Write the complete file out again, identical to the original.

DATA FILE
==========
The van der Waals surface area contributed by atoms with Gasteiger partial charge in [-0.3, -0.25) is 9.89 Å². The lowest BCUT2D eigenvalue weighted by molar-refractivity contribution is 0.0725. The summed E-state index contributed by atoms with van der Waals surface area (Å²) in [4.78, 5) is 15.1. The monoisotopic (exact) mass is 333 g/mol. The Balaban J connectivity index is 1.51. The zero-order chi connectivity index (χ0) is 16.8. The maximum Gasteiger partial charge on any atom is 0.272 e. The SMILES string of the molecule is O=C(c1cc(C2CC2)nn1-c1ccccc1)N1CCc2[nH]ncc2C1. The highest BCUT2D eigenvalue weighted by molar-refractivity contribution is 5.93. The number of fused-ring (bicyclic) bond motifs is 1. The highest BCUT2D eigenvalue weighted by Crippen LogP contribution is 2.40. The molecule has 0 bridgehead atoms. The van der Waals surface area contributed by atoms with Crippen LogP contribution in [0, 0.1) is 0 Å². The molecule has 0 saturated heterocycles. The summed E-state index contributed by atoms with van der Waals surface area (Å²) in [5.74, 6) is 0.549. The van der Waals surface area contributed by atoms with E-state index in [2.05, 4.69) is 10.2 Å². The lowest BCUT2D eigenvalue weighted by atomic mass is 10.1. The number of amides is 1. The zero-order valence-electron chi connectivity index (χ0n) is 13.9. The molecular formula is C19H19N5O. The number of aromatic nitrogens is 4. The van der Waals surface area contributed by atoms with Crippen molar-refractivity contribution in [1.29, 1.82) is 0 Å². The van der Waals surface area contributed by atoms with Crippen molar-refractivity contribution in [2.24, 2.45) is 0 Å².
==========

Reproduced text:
The van der Waals surface area contributed by atoms with Gasteiger partial charge in [-0.3, -0.25) is 9.89 Å². The lowest BCUT2D eigenvalue weighted by molar-refractivity contribution is 0.0725. The summed E-state index contributed by atoms with van der Waals surface area (Å²) in [4.78, 5) is 15.1. The monoisotopic (exact) mass is 333 g/mol. The Balaban J connectivity index is 1.51. The zero-order chi connectivity index (χ0) is 16.8. The maximum Gasteiger partial charge on any atom is 0.272 e. The SMILES string of the molecule is O=C(c1cc(C2CC2)nn1-c1ccccc1)N1CCc2[nH]ncc2C1. The highest BCUT2D eigenvalue weighted by molar-refractivity contribution is 5.93. The number of fused-ring (bicyclic) bond motifs is 1. The highest BCUT2D eigenvalue weighted by Crippen LogP contribution is 2.40. The molecule has 0 bridgehead atoms. The van der Waals surface area contributed by atoms with Crippen LogP contribution in [0, 0.1) is 0 Å². The molecule has 0 saturated heterocycles. The summed E-state index contributed by atoms with van der Waals surface area (Å²) in [5.74, 6) is 0.549. The van der Waals surface area contributed by atoms with E-state index in [2.05, 4.69) is 10.2 Å². The lowest BCUT2D eigenvalue weighted by atomic mass is 10.1. The number of amides is 1. The zero-order valence-electron chi connectivity index (χ0n) is 13.9. The molecular formula is C19H19N5O. The number of aromatic nitrogens is 4. The van der Waals surface area contributed by atoms with Crippen molar-refractivity contribution in [1.29, 1.82) is 0 Å². The van der Waals surface area contributed by atoms with Crippen molar-refractivity contribution in [2.24, 2.45) is 0 Å².